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Old 01-15-2013, 12:30 PM   #1
bergermeister OP
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2 air compressors linked

can 2 air compressors be joined to boost CFM? they are not identical. I am not concerned about PSI, just CFM.

if yes, how best to do it? "T" the output lines together, or have them both pump into a separate tank?
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Old 01-15-2013, 01:04 PM   #2
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Connect the two tanks, separately from the output line. You would probably need to use the pressure switch from one compressor, to turn both on and off, so they come on and off together, otherwise one may sit there and do nothing. Unless you can adjust when they come on and off individually to come on and off at the same pressure.
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Old 01-15-2013, 01:06 PM   #3
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Quote:
Originally Posted by bergermeister View Post
can 2 air compressors be joined to boost CFM? they are not identical. I am not concerned about PSI, just CFM.

if yes, how best to do it? "T" the output lines together, or have them both pump into a separate tank?
What range of CFM do you need?

Run the outputs to a manifold, then into a larger tank. You'll probably need bigger ID airlines & regulator connected to your output application to take advantage of the bigger tank.
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Old 01-15-2013, 01:08 PM   #4
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be sure to not exceed the pressure rating of the lowest pressure compressor.I
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Old 01-15-2013, 01:14 PM   #5
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just make up a T connection and hook them together, they don't have to be the same size and type. i use quick connects.

if you're using a lot of cfm, both will run continuously. they will start and stop independently on their own pressure switches.
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Old 01-15-2013, 01:42 PM   #6
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if you're using a lot of cfm, both will run continuously. they will start and stop independently on their own pressure switches.
That's how we're set up at work. Four compressors, two in one building and two in the other, but all tied into a common distribution network. At night, one compressor runs the whole place. During the day, all four might run. They each sense local pressure and cycle accordingly. There are a couple of large accumulators in the system, one near each compressor pair, to keep the compressors from cycling repeatedly.
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Old 01-15-2013, 01:51 PM   #7
bergermeister OP
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Originally Posted by jdrocks View Post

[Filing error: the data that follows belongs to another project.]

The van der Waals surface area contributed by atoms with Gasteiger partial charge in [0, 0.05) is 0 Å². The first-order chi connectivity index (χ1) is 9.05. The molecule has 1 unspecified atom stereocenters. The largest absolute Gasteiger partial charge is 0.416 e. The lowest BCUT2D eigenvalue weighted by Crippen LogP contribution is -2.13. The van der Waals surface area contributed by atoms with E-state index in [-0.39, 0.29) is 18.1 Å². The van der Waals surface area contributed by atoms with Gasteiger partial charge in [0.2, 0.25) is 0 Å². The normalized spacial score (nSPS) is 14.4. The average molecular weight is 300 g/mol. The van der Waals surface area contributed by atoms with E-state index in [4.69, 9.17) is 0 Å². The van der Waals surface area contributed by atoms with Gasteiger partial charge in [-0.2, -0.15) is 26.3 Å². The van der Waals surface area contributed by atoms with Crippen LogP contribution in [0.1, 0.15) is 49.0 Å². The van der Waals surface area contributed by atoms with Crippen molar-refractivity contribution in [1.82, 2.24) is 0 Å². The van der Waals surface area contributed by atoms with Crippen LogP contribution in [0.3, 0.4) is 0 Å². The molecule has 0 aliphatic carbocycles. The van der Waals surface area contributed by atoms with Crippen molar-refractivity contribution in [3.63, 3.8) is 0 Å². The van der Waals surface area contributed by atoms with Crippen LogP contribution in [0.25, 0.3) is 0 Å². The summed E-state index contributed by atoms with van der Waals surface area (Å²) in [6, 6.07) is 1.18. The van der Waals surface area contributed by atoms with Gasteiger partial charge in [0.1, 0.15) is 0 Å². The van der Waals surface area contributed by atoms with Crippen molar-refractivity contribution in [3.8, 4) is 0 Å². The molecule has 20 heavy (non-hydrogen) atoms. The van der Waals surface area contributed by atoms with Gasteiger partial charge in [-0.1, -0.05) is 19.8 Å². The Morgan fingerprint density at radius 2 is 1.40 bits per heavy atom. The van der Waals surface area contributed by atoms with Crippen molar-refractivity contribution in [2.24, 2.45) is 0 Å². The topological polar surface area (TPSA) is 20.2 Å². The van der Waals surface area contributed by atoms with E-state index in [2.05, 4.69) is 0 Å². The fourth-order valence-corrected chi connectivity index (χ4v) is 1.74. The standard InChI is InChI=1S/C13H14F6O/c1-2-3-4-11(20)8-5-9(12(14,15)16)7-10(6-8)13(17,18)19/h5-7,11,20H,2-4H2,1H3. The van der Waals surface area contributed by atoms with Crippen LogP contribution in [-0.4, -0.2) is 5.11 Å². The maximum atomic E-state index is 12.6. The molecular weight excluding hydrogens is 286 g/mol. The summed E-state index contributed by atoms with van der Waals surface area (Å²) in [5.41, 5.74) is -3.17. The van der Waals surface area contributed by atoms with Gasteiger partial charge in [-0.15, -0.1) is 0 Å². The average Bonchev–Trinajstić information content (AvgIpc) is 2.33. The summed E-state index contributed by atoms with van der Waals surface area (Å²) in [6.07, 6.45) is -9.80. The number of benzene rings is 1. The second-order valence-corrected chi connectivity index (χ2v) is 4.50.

just make up a T connection and hook them together, they don't have to be the same size and type. i use quick connects.

if you're using a lot of cfm, both will run continuously. they will start and stop independently on their own pressure switches.
this is what I'd like to do. while I value and appreciate the other responses, they involve more work (cost?) than just selling the 2 and consolidating to a bigger one.

I only need about 7 cfm, and have two compressors that do about 5.5 each.

if I T them together, do I need any check valves, or is that handled by the compressors themselves?
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Old 01-15-2013, 02:28 PM   #8
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Look at the duty cycles on the compressors.

If one is 100% - that one should be set to come on sooner ie. higher set point on the pressure switch. If neither are 100% duty cycle the trick is to make sure that both of them shut off regularly during use so they can cool down.

I wouldn't worry about check valves - most compressors have some form of check valve between the compressor head and tank anyway so they can "unload" the start up forces on the compressor head.

What I would do is connect an unregulated line from one compressor into the other, and then draw regulated air off the larger tank.
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Old 01-15-2013, 05:49 PM   #9
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Originally Posted by jdrocks View Post
just make up a T connection and hook them together, they don't have to be the same size and type. i use quick connects.

if you're using a lot of cfm, both will run continuously. they will start and stop independently on their own pressure switches.

This.

One of the systems I operate has one 150 hp, one 200 hp and a dinky little 55 hp compressor manifolded together. We run a total loss system rated at 775 scfm at 95+ psi. They cycle on and off as they need to, independently.

We don't use quick connects though except at a couple of scab points. Everything starts off at a 6" manifold and necks down over the course of the run.
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